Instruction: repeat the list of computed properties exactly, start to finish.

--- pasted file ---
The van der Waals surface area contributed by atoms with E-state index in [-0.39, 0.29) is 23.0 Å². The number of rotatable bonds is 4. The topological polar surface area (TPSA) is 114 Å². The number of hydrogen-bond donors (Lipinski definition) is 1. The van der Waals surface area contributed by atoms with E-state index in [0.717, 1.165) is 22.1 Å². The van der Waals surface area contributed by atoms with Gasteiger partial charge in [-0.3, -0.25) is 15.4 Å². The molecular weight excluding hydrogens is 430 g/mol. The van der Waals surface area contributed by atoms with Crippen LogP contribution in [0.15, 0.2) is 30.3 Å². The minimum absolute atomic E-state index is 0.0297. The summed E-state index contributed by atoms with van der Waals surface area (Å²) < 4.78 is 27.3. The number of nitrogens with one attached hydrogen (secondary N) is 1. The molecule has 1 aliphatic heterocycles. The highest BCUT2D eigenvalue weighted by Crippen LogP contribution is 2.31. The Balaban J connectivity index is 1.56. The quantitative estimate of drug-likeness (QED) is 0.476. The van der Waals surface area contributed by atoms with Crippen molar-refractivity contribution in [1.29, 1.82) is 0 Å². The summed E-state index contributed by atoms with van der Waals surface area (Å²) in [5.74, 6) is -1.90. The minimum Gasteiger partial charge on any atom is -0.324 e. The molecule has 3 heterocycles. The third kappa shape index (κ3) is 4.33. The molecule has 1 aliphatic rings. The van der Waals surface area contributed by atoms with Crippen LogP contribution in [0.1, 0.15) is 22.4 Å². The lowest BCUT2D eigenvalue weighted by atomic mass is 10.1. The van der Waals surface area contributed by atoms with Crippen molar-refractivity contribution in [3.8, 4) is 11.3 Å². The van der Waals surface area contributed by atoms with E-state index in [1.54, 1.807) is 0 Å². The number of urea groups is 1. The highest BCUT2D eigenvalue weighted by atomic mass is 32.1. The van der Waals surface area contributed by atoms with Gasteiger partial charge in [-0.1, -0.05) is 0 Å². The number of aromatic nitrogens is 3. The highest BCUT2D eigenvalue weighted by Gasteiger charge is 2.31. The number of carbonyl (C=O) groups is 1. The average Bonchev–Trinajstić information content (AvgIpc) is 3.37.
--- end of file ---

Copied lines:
The van der Waals surface area contributed by atoms with E-state index in [-0.39, 0.29) is 23.0 Å². The number of rotatable bonds is 4. The topological polar surface area (TPSA) is 114 Å². The number of hydrogen-bond donors (Lipinski definition) is 1. The van der Waals surface area contributed by atoms with E-state index in [0.717, 1.165) is 22.1 Å². The van der Waals surface area contributed by atoms with Gasteiger partial charge in [-0.3, -0.25) is 15.4 Å². The molecular weight excluding hydrogens is 430 g/mol. The van der Waals surface area contributed by atoms with Crippen LogP contribution in [0.15, 0.2) is 30.3 Å². The minimum absolute atomic E-state index is 0.0297. The summed E-state index contributed by atoms with van der Waals surface area (Å²) < 4.78 is 27.3. The number of nitrogens with one attached hydrogen (secondary N) is 1. The molecule has 1 aliphatic heterocycles. The highest BCUT2D eigenvalue weighted by Crippen LogP contribution is 2.31. The Balaban J connectivity index is 1.56. The quantitative estimate of drug-likeness (QED) is 0.476. The van der Waals surface area contributed by atoms with Crippen molar-refractivity contribution in [1.29, 1.82) is 0 Å². The summed E-state index contributed by atoms with van der Waals surface area (Å²) in [5.74, 6) is -1.90. The minimum Gasteiger partial charge on any atom is -0.324 e. The molecule has 3 heterocycles. The third kappa shape index (κ3) is 4.33. The molecule has 1 aliphatic rings. The van der Waals surface area contributed by atoms with Crippen LogP contribution in [0.1, 0.15) is 22.4 Å². The lowest BCUT2D eigenvalue weighted by atomic mass is 10.1. The van der Waals surface area contributed by atoms with Crippen molar-refractivity contribution in [3.8, 4) is 11.3 Å². The van der Waals surface area contributed by atoms with E-state index in [1.54, 1.807) is 0 Å². The number of urea groups is 1. The highest BCUT2D eigenvalue weighted by atomic mass is 32.1. The van der Waals surface area contributed by atoms with Gasteiger partial charge in [-0.1, -0.05) is 0 Å². The number of aromatic nitrogens is 3. The highest BCUT2D eigenvalue weighted by Gasteiger charge is 2.31. The number of carbonyl (C=O) groups is 1. The average Bonchev–Trinajstić information content (AvgIpc) is 3.37.